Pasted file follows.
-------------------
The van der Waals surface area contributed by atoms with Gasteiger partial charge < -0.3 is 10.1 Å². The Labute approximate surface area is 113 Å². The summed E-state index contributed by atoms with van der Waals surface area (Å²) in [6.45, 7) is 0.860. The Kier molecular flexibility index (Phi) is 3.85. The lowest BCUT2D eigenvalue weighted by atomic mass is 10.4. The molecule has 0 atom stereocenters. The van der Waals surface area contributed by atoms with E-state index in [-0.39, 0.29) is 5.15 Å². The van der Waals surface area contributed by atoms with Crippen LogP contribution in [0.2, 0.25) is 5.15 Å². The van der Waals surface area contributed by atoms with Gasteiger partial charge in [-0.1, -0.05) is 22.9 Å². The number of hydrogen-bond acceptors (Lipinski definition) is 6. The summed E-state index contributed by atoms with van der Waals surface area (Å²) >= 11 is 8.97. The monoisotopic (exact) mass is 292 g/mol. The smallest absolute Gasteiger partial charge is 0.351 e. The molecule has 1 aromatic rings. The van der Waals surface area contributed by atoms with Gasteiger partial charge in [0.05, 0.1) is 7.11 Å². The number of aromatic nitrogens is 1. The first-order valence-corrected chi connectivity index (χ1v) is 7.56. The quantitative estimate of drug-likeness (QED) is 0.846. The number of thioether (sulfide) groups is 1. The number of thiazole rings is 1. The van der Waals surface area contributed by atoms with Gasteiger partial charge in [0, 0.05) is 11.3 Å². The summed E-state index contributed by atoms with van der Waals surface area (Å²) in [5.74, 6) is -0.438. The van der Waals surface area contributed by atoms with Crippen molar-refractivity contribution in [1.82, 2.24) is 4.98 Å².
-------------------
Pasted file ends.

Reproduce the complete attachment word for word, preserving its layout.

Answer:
The van der Waals surface area contributed by atoms with Gasteiger partial charge < -0.3 is 10.1 Å². The Labute approximate surface area is 113 Å². The summed E-state index contributed by atoms with van der Waals surface area (Å²) in [6.45, 7) is 0.860. The Kier molecular flexibility index (Phi) is 3.85. The lowest BCUT2D eigenvalue weighted by atomic mass is 10.4. The molecule has 0 atom stereocenters. The van der Waals surface area contributed by atoms with E-state index in [-0.39, 0.29) is 5.15 Å². The van der Waals surface area contributed by atoms with Crippen LogP contribution in [0.2, 0.25) is 5.15 Å². The van der Waals surface area contributed by atoms with Gasteiger partial charge in [-0.1, -0.05) is 22.9 Å². The number of hydrogen-bond acceptors (Lipinski definition) is 6. The summed E-state index contributed by atoms with van der Waals surface area (Å²) >= 11 is 8.97. The monoisotopic (exact) mass is 292 g/mol. The smallest absolute Gasteiger partial charge is 0.351 e. The molecule has 1 aromatic rings. The van der Waals surface area contributed by atoms with Gasteiger partial charge in [0.05, 0.1) is 7.11 Å². The number of aromatic nitrogens is 1. The first-order valence-corrected chi connectivity index (χ1v) is 7.56. The quantitative estimate of drug-likeness (QED) is 0.846. The number of thioether (sulfide) groups is 1. The number of thiazole rings is 1. The van der Waals surface area contributed by atoms with Gasteiger partial charge in [0, 0.05) is 11.3 Å². The summed E-state index contributed by atoms with van der Waals surface area (Å²) in [5.74, 6) is -0.438. The van der Waals surface area contributed by atoms with Crippen molar-refractivity contribution in [1.82, 2.24) is 4.98 Å².